In summary, the preponderance of evidence strongly suggests that the USA worked hand-in-hand with Canadian law enforcement and its courts to deceive Meng Wanzhou into thinking she was arrested for an immigration problem, was compelled to turn over her electronic devices with their passwords, while being interrogated for 2.5 hours about her work and Huawei, only then to be served her arrest warrant and advised of her right to a lawyer.
The fact that the Canadian courts have refused to acknowledge the illegality of what happened to Meng is all you need to know about what a hollow farce Western “rule of law” and “judicial independence” really are.
On 25 August 2020, Meng was denied access to have the contents of six confidential documents fully released to her legal team after arguing in Federal Court that the redacted documents would support the position that their client was illegally arrested at Vancouver Airport. Canadian Justice Catherine Kane refused to do so. She claimed the contents were not relevant to the case. If so, why not let Meng’s defense lend their opinion?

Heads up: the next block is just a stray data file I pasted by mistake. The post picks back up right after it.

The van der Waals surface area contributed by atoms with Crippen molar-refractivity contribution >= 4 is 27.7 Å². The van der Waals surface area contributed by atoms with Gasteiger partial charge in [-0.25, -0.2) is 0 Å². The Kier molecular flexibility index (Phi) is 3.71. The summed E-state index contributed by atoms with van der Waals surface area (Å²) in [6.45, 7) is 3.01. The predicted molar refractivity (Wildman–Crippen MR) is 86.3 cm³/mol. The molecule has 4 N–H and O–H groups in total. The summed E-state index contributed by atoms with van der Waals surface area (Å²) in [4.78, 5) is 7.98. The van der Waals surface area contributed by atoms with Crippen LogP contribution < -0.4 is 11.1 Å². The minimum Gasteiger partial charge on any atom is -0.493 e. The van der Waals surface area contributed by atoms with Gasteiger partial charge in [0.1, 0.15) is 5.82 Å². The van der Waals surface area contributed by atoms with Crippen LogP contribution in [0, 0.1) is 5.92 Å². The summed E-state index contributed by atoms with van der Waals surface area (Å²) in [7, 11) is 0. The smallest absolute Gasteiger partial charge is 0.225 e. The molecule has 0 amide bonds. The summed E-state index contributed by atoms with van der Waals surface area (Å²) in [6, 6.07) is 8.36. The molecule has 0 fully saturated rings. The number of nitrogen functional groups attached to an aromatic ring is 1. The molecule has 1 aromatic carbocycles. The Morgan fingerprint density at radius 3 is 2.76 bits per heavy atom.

On 9 October 2020, Meng was denied her request to be shown hundreds more documents deemed “confidential” by the Canadian authorities, related – you guessed it – to all the communication between the USA and Canadian agencies before and after her arrest. Meng’s legal team has already complained that all the documents they did get were heavily redacted.
Is it safe to assume that what Canadian authorities are hiding, under intense US pressure, involves all the evidence presented here? Is it likely these documents are be so damning, that Meng’s case would have to be thrown out, setting her free?
I’ll give you three guesses and the first two don’t count.
Meng Wanzhou/Huawei Online Library:
Huawei, Meng Wanzhou, Canada, FBI, RCMP, CBSA, Sting Operation, Vancouver, British Columbia, Sanctions, Anti-Trust Lawsuits, Alstom, Frederic Pierucci